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Ziaul Haq: The man to answer for a lot that went wrong with Pakistan

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By Haseeb Asif

It is now generally agreed upon by most people that Ziaul Haq’s martial law changed Pakistan’s destiny for the worst. Most, but not all. A friend’s mother cried when Zia died because he prayed five times a day and was from the Arain clan, like her.

In Saba Imtiaz’s 2014 novel, Karachi, You’re Killing Me!, her protagonist quips: “If there is ever anything you can count on at Pakistani cultural events, it’s that Zia – dead for longer than most people can remember – can still be blamed for everything.” I share her scepticism.

I don’t believe in the Great Man Theory of history. I don’t believe individuals can single-handedly reshape the fate of millions. I believe great upheavals are caused by institutional and structural pressures and individuals only respond within a limited number of rationalised choices.

Whether Zia was there or not, there was going to be a conflict in Afghanistan between two opposing superpowers with assorted Saudi interests thrown in; the Iranian Revolution was going to happen anyway and bring sectarian violence in its wake; Pakistan’s third martial law was well in the making before he imposed it. Military dictatorships in Pakistan have a certain sense of fatalism about them. Habib Jalib, the people’s poet jailed multiple times by Zia for penning verses against his rule, once wrote: “Virsay mein humay yeh gham hai mila, iss gham ko naya kya likhna? (We’ve inherited this sad state of affairs, why write this sadness as something new?).”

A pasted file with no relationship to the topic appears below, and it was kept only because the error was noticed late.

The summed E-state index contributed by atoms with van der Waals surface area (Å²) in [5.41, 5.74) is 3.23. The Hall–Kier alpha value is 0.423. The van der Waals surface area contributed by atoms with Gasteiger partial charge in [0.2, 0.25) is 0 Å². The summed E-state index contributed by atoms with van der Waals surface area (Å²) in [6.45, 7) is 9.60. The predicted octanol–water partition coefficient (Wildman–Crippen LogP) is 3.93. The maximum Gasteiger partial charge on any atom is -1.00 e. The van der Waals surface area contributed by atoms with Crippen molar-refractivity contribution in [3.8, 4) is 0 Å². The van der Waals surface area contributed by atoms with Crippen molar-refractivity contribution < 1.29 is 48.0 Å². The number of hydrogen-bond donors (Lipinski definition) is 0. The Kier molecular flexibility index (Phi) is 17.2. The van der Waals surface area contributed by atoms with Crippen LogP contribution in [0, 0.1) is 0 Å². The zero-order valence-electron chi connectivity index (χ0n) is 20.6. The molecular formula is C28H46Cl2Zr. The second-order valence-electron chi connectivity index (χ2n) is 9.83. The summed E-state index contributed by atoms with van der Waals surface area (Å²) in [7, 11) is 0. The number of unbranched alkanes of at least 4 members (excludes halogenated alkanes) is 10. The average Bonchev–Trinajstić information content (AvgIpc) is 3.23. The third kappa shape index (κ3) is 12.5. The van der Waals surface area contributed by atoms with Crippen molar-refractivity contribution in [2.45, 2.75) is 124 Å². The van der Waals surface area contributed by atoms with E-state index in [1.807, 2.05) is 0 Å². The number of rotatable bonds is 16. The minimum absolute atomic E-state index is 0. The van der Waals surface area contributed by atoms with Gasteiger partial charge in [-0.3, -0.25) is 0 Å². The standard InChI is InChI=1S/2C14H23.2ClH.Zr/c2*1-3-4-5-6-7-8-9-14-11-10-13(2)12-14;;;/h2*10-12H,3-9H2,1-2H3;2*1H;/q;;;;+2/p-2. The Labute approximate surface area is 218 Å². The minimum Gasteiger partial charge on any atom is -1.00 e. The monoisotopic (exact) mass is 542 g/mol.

Zia’s greatest legacy is said to be Islamisation but it had already taken root with the passage of the Objectives Resolution in 1949. The Council of Islamic Ideology, too, had been set up in 1962 by Ayub Khan. Zulfikar Ali Bhutto’s economic socialism had very clear Islamic overtones.

His efforts to unite Muslim countries were his major foreign policy initiatives. It was his 1973 Constitution that made Islamic Studies compulsory in schools. In 1974, Ahmadis were declared non-Muslims. In 1977, a federal law prohibited the sale of alcohol to Muslims. Even our nuclear programme was deemed to be making an Islamic bomb. The anti-Bhutto movement of 1977, too, used the demand for Nizam-e-Mustafa (the system of the Prophet of Islam) to replace Bhutto’s social democracy. All that was before Zia came along.

This historical determinism, however, does not absolve him of his tyranny and the havoc he wreaked on the Constitution, democracy and political parties. Things could have been different with another tyrant. To start with, there was nothing certain about Zia’s rise to the top. Bhutto bypassed seven senior lieutenant generals to make him army chief because he was deemed to be the most disinterested in politics. But as we now know, the army acts as an institution regardless of the individual heading it.

Consider the circumstances: the United States was not happy with Bhutto over the nuclear programme; the landed and industrial elite were not happy with Bhutto over land reforms and nationalisation; the army was not happy with Bhutto as per declassified American documents. All this encouraged Zia to carry out his premeditated coup d’état that turned into a coup de grâce for democracy in Pakistan.